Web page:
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Liner notes to
The American Song-Poem Christmas:
Daddy, Is Santa Really Six Foot Four?

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by Michael Hill

Reprinted from the liner notes to the song-poem compilation CD, The American Song-Poem Christmas: Daddy, Is Santa Really Six Foot Four? (Bar/None)

cover design by David Richman

Anyone remotely famous, whether or not singing was previously on their resume, has made a Christmas album -- from Bing Crosby to RuPaul. (She called hers Ho Ho Ho.) In the giving tradition of the holidays, Bar/None offers yet another: The American Song-Poem Christmas: Daddy, Is Santa Really Six-Foot Four? We're certain you haven't heard these tunes on anyone's holiday TV special or sung them yourself while caroling with friends and neighbors. But you might, next season, once you've gotten to know these oddly enchanting numbers. As you'll discover, they embody the wishful spirit of Christmas. Each one is an improbable bid to be the next great holiday classic, a new "Jingle Bells" or "Santa Claus Is Coming To Town."

You're about to enter the strange but beguiling world of song-poems, filled with starry-eyed folks who believed their words and sentiments had the makings of a hit song. They were enticed by advertisements they spotted in tabloids, placed by predatory music production companies that claimed to be looking for "song-poems" -- lyrics is the more prosaic term. As would-be writers soon learned, every submission was a smash-in-waiting; all they had to do was pay up front for the privilege of having their words set to music and recorded. The customer could select a tempo, style and the gender of the vocalist, but beyond that, they were at the mercy of studio musicians and singers, often moonlighting under pseudonyms from their real gigs. They created on-the-spot arrangements for these one-take wonders. The results were pressed onto a single or a song-poem compilation album, and a handful would be sent to the customer. That usually ended their brush with fame and fortune.

It would all seem like a sad, sucker-born-every-minute scam, if it weren't for the fact that song-poems have taken on a remarkable second life among hardcore record collectors, indie rockers and fans of outsider art. Yo La Tengo, for example, recently cut a version of "Santa Claus Goes Modern" -- to distribute at its annual Hanukkah shows, of course. Bonafide fans hunt for these 30- or 40-year-old vinyl sides and trade their finds via tapes or MP3 files. A few song-poem vocalists who performed under a variety of assumed names have become cult figures: Rodd Keith (using the nom-de-chanson Rod Rogers here), Gene Marshall (a/k/a Gene Merlino), Dick Kent and Teri Summers. They all appear on this disc, making the song-poem industry seem for a moment like one big happy family, as if they'd come together a la Phil Spector's roster of mid-sixties stars or Lawrence Welk's veteran crew to celebrate the holidays in song.

The American Song-Poem Anthology: Do You Know the Difference Between Big Wood and Brush, Bar/None's first foray into this musical twilight zone, featured song-poem writers saluting their favorite politicians, commemorating the first moon landing and rhapsodizing about the color yellow. Our holiday collection includes tunes about candy canes, toys, reindeer and, especially, Santa Claus. In one, Santa trades in his sleigh for a flying saucer; in another, he comes to town atop a Weapon of Mass Destruction. Elsewhere, a randy Santa two-times with Mom while Dad is out of the room. When Santa isn't gleefully disco dancing (on "The Rockin' Disco Santa Claus"), he's one scary dude -- at least in the cracked snow-globe world of song-poems. Everyone knows that the holidays can seem like a surreal psychodrama. Song-poem writers are just a little more upfront about it.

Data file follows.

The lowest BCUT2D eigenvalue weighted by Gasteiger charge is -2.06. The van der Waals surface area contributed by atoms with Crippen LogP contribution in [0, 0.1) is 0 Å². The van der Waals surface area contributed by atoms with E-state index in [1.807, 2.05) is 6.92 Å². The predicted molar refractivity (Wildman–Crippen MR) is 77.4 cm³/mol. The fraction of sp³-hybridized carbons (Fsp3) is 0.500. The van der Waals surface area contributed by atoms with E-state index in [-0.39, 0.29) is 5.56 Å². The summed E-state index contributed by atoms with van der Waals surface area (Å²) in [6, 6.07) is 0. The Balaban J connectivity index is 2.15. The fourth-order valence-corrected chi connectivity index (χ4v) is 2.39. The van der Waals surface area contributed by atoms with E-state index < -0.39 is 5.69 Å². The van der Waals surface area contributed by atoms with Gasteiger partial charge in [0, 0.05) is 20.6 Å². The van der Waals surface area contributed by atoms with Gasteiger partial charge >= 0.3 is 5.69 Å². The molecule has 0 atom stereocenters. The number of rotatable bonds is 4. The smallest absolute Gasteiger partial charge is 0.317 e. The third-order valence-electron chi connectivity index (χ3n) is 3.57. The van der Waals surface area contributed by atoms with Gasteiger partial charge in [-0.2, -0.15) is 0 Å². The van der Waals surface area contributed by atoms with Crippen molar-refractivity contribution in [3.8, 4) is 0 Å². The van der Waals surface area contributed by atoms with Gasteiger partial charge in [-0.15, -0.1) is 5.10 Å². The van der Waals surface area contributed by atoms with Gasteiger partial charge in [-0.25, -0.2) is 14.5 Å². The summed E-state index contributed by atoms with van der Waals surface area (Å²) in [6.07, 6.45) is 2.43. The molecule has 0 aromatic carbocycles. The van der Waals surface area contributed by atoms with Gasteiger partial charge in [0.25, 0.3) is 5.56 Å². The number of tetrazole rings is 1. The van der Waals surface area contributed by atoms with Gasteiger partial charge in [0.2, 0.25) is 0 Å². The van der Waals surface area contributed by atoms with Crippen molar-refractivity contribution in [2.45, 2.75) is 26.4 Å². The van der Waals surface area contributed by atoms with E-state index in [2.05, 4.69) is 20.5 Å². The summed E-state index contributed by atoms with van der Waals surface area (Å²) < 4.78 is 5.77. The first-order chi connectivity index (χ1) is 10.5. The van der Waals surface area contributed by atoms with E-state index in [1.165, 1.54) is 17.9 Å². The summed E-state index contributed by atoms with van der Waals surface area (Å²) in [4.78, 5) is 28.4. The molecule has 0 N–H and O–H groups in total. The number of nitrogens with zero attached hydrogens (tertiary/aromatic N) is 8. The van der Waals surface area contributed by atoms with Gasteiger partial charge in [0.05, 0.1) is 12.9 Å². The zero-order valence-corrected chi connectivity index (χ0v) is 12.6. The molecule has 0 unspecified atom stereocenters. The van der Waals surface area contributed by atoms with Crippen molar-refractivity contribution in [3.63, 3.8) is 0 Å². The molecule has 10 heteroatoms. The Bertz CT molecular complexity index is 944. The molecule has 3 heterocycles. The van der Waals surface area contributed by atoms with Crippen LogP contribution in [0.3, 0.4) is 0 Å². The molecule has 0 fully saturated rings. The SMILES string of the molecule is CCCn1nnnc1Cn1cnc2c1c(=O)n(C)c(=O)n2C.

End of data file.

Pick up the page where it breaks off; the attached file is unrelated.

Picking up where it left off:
But they also know that the holidays can be magical, and they're able to freely express a child-like wonder at the sparkle of the season. That's their gift to us at Christmas time. Offering a glimpse into their pure hearts, they encourage us to find a little leftover innocence in our own.

Track list for The American Song-Poem Christmas: Daddy, Is Santa Really Six Foot Four?

  1. Heather Noel: Santa Came On A Nuclear Missile
  2. Bobbie Boyle with The Singers: Santa Claus Goes Modern
  3. Norris The Troubador, Seaboard Coastliners: Christmas Time Philosophy
  4. Dick Kent with The Lancelots: A New Year's Dawning
  5. The Sisterhood: The Rocking Disco Santa Claus 2.1mb
  6. Stan Beard & The Swinging Strings: Snobows
  7. Bobbie Boyle with The MSR Singers: Randy, The Lil Elf
  8. Rodd Rogers: Maury, The Christmas Mouse
  9. Randall Reed with The Forerunners: The Peppermint Stick Man
  10. The Sisterhood: Christmas Treat, Peppermint
  11. Kay Brown: Daddy, Is Santa Really Six Foot Four?
  12. Rodd & The Librettos: How Do They Spend Christmas in Heaven
  13. The Sisterhood: Ole Year Christmas
  14. Gene Marshall: Evelyn Christmas
  15. Rodd & Nita: Jolly, Jolly Santa Claus
  16. Sonny Cash: Merry Christmas Polka
  17. Rodd & Judy: Santa Fix My Toys For Christmas
  18. The Sisterhood: Baby, It's A Cold Night In December
  19. Rod Rogers & The Librettos: Santa Claus Goes Modern
  20. Cara Stewart with Lee Hudson Orchestra: The New Year Song 3.1mb
  21. Teri Summers & The Librettos: Season's Greetings

Daddy, Is Santa Really Six Foot Four? is available online from

Other song-poem compilations you may enjoy:

Carnage Press
I'm Just The Other Woman || The Human Breakdown Of Absurdity || The Makers Of Smooth Music || The Beat Of The Traps

Do You Know The Difference Between Big Wood And Brush

I Died Today

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